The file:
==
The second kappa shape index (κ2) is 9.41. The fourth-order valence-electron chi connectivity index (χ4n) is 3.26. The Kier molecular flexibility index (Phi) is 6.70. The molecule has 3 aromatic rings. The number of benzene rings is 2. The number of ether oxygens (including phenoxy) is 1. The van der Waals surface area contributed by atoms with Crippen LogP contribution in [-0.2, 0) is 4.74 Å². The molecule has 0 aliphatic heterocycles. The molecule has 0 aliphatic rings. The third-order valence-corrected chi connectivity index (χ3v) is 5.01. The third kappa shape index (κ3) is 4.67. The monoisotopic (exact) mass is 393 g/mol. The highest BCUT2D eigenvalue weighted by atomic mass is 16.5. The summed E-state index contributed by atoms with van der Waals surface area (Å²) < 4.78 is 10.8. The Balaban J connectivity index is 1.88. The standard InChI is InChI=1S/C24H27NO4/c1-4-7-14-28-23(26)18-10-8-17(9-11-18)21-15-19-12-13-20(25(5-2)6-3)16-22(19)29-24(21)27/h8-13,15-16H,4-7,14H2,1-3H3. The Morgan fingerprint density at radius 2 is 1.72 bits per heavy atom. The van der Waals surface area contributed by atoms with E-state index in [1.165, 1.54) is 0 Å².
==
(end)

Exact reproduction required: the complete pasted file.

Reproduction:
The second kappa shape index (κ2) is 9.41. The fourth-order valence-electron chi connectivity index (χ4n) is 3.26. The Kier molecular flexibility index (Phi) is 6.70. The molecule has 3 aromatic rings. The number of benzene rings is 2. The number of ether oxygens (including phenoxy) is 1. The van der Waals surface area contributed by atoms with Crippen LogP contribution in [-0.2, 0) is 4.74 Å². The molecule has 0 aliphatic heterocycles. The molecule has 0 aliphatic rings. The third-order valence-corrected chi connectivity index (χ3v) is 5.01. The third kappa shape index (κ3) is 4.67. The monoisotopic (exact) mass is 393 g/mol. The highest BCUT2D eigenvalue weighted by atomic mass is 16.5. The summed E-state index contributed by atoms with van der Waals surface area (Å²) < 4.78 is 10.8. The Balaban J connectivity index is 1.88. The standard InChI is InChI=1S/C24H27NO4/c1-4-7-14-28-23(26)18-10-8-17(9-11-18)21-15-19-12-13-20(25(5-2)6-3)16-22(19)29-24(21)27/h8-13,15-16H,4-7,14H2,1-3H3. The Morgan fingerprint density at radius 2 is 1.72 bits per heavy atom. The van der Waals surface area contributed by atoms with E-state index in [1.165, 1.54) is 0 Å².